Author: Richelle Mead
Publication date: April 5th 2016
Buy the book: Amazon / Barnes and Noble
Big and sweeping, spanning from the refined palaces of Osfrid to the gold dust and untamed forests of Adoria, The Glittering Court tells the story of Adelaide, an Osfridian countess who poses as her servant to escape an arranged marriage and start a new life in Adoria, the New World. But to do that, she must join the Glittering Court.
Both a school and a business venture, the Glittering Court is designed to transform impoverished girls into upper-class ladies who appear destined for powerful and wealthy marriages in the New World. Adelaide naturally excels in her training, and even makes a few friends: the fiery former laundress Tamsin and the beautiful Sirminican refugee Mira. She manages to keep her true identity hidden from all but one: the intriguing Cedric Thorn, son of the wealthy proprietor of the Glittering Court.
When Adelaide discovers that Cedric is hiding a dangerous secret of his own, together they hatch a scheme to make the best of Adelaide’s deception. Complications soon arise—first as they cross the treacherous seas from Osfrid to Adoria, and then when Adelaide catches the attention of a powerful governor.
But no complication will prove quite as daunting as the potent attraction simmering between Adelaide and Cedric. An attraction that, if acted on, would scandalize the Glittering Court and make them both outcasts in wild, vastly uncharted lands…
(Image and summary taken from Goodreads)
I was pleasantly surprised when I found myself enjoying The Glittering Court more than I expected myself to. What I originally thought would be a shallow and simple novel turned out to be a lot more nuanced and multi-layered. There were parts that were boring and just okay but the moments that shined made up for them; as corny as it may sound, this novel really did glitter.
The first few chapters were hard to get into because of how vapid the whole scenario seemed and "Adelaide" wasn't really interesting enough to make those boring moments better; but as the story slowly progressed, parts of Adelaide unfolded and showed deep and intimate parts of her. We've all heard stories of noble ladies wanting to escape the mundane life of being rich and finding a way to do something really exciting but with the way Richelle Mead characterised Adelaide, it made her different from the typical runaway-noble-lady trope. Sure she joined the Glittering Court to find a rich husband but the different facets of Adelaide will make you realise that there's so much more to her than being a countess. She was only able to show her wit, snark and guile when she joined the Court and those aspects of her made me like her all the more. I really enjoyed the scenes wherein she had to downplay her abilities when it came to etiquette and other courtly activities because in a way, she was also learning from her fellow Glittering Court ladies. There was really a lot of character growth in Adelaide and that contributed to the progression of the story, allowing it to be more open.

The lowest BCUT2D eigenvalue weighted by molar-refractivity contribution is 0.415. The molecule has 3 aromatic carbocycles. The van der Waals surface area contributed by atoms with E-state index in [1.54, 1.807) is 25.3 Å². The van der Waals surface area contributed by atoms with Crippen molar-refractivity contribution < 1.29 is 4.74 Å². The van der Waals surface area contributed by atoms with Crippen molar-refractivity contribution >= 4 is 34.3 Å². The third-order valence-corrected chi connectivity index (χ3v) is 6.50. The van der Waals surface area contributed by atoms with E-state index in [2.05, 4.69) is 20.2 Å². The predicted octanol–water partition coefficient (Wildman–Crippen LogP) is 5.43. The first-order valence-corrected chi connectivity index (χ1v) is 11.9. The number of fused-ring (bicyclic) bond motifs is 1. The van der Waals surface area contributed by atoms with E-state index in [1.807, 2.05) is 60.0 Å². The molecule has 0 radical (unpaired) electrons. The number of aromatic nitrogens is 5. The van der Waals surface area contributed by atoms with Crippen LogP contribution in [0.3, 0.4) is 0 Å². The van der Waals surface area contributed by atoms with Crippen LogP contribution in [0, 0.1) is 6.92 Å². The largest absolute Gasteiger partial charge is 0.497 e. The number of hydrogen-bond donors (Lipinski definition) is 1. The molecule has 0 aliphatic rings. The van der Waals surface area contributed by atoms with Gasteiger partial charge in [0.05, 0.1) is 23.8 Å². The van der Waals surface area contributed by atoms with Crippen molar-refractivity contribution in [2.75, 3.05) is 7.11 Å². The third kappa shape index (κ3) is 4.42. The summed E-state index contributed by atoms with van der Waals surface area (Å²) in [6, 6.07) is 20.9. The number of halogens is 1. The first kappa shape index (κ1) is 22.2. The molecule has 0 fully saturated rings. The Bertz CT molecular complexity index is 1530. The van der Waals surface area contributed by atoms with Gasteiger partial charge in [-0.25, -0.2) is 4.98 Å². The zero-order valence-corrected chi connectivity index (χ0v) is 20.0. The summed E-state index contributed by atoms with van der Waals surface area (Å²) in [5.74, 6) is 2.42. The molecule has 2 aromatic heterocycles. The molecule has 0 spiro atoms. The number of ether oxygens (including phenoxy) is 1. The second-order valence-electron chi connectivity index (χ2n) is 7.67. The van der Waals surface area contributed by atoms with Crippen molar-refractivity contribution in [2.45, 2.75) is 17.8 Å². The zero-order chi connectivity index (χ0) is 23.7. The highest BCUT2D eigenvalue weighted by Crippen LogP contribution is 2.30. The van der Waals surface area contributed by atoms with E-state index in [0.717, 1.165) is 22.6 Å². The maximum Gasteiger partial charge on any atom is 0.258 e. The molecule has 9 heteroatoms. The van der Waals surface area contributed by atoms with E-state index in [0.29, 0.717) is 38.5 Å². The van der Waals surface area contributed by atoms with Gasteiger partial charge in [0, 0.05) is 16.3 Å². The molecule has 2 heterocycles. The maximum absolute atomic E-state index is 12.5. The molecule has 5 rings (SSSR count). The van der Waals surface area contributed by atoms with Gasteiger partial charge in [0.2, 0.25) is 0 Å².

Romance wise, I liked the pacing of how the relationship between Cedric and Adelaide progressed. It wasn't an instant love, it was slow, tension-filled and insanely sweet. It was great to see how they started off as friends then pretty much became comrades sharing a mutual interest (and some secrets). And even more than their romance, I liked that Richelle Mead knew when to let the ball finally dropped, she didn't drag it for too long nor did she let it happen too fast; also, she left room for the plot to develop, she didn't completely stay in the whole Glittering Court/Cedric and Adelaide romance, there were a lot of small details that proved to be significant later into the story.
I honestly thought that this story would only be about Adelaide and her journey to love and riches but wow, there were so many more things that happened that I did not see coming (the blurb wasn't very forthcoming, which made the experience all the more enjoyable, seeing the different events unfold). There were a number of issues that popped up in the book, relating to religion, a little bit of politics and some other unexpected issues. Richelle Mead tackled them all efficiently and didn't try to micromanage everything; she gave each part room to be explained and resolved but also left some aspects of them open to interpretation.
The minor characters in the book also contributed to its success, in my opinion. The dynamic between Mira and Adelaide was great, their friendship was subtle and quiet but definitely took up a lot of space. I'm very excited to read Mira's book and see all the stuff mentioned in The Glittering Court about her get cleared up. However, I'm still apprehensive about Tamsin, I spent majority of the book disliking her attitude so the shift in her in the latter part of the novel took me by surprise so I'm not too sure what to feel about her. The characters each had a role to play and to me, they executed their performances perfectly.
I'm really looking forward to seeing what's next in store for the girls of the Glittering Court and whose book will be next (will it be Mira's? Or Tamsin's?). I really enjoyed The Glittering Court and it's great to see Richelle Mead deviate from her typical Paranormal/Urban Fantasy genres.